...Purposes that I regard as "manifestly national" are those that are for our better security, for economy, or for material progress, that require uniformity of policy, direction and control
...It is surely beyond doubt clear to every thinking and impartial mind that our constitutional organisation and machinery are in some very important respects proving out of date, too cumbersome, complicated, unyielding and costly and even frequently mutually antagonistic.
...What we have to remember is that there is nothing sacrosanct about constitutional machinery. A Constitution is made for the people, not people for a Constitution...For commonsense tells us that eventually - and the sooner the safer the better - looking irrepressible facts in the face, we must lessen our divisions, close up our ranks, and adjust our ill fitting and jangling constitutional machinery so as to provide for our positive national needs and protect the national future we hold in trust.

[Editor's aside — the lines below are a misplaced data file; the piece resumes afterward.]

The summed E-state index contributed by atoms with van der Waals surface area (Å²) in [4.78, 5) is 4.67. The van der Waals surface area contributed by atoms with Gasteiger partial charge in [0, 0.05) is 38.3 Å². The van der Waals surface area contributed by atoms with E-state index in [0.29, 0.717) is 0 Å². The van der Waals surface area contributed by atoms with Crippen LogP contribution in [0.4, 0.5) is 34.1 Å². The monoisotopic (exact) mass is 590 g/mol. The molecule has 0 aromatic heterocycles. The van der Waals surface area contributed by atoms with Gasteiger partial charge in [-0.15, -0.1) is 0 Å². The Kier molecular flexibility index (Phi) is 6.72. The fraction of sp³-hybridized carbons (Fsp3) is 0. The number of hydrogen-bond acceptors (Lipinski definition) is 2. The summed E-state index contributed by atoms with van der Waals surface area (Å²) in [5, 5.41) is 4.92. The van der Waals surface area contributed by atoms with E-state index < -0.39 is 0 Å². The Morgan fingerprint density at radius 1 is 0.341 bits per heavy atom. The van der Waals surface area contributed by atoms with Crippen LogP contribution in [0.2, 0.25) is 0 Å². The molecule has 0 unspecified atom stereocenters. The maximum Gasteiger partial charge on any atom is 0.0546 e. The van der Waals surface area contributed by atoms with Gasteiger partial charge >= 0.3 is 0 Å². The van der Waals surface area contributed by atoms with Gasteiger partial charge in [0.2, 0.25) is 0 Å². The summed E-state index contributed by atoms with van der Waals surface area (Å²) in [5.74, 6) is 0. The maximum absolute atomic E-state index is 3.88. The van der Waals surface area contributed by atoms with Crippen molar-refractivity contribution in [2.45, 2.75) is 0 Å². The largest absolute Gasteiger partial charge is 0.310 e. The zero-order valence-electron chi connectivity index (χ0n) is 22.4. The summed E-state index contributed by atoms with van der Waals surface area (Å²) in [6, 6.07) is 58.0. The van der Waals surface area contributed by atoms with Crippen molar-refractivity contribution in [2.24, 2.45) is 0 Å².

...If a parcel of goods is forwarded from Melbourne to Wodonga it is intra-state trade and subject only to State regulation; if to Albury it is inter-state trade...On this distinction we are daily sacrificing the reality of the present to the shadow of the past.
...[We are] clinging to...the narrow legal isolation of accustomed but now cramped provincialism, in preference to the broad fraternity and free cooperation of nationhood. By "cramped provincialism" I mean the provincialism that denies to the Nation the power to act in its discretion effectively in the general interest.
...Whatever purpose of Australian life for any reason comes to be in reality national...should be brought within the sphere of national power...National purposes must be supreme, they must not be impeded, still less checkmated.
Address to the Prahran Branch (ANA) 19 May 1937 - published as an ANA pamphlet. This quotation appears in L. F Crisp: The Unrelenting Penancy of Federalist Isaac Isaacs 1897-1947 ANU: 1981
Victor Perton's Home Page
Write to Victor Perton.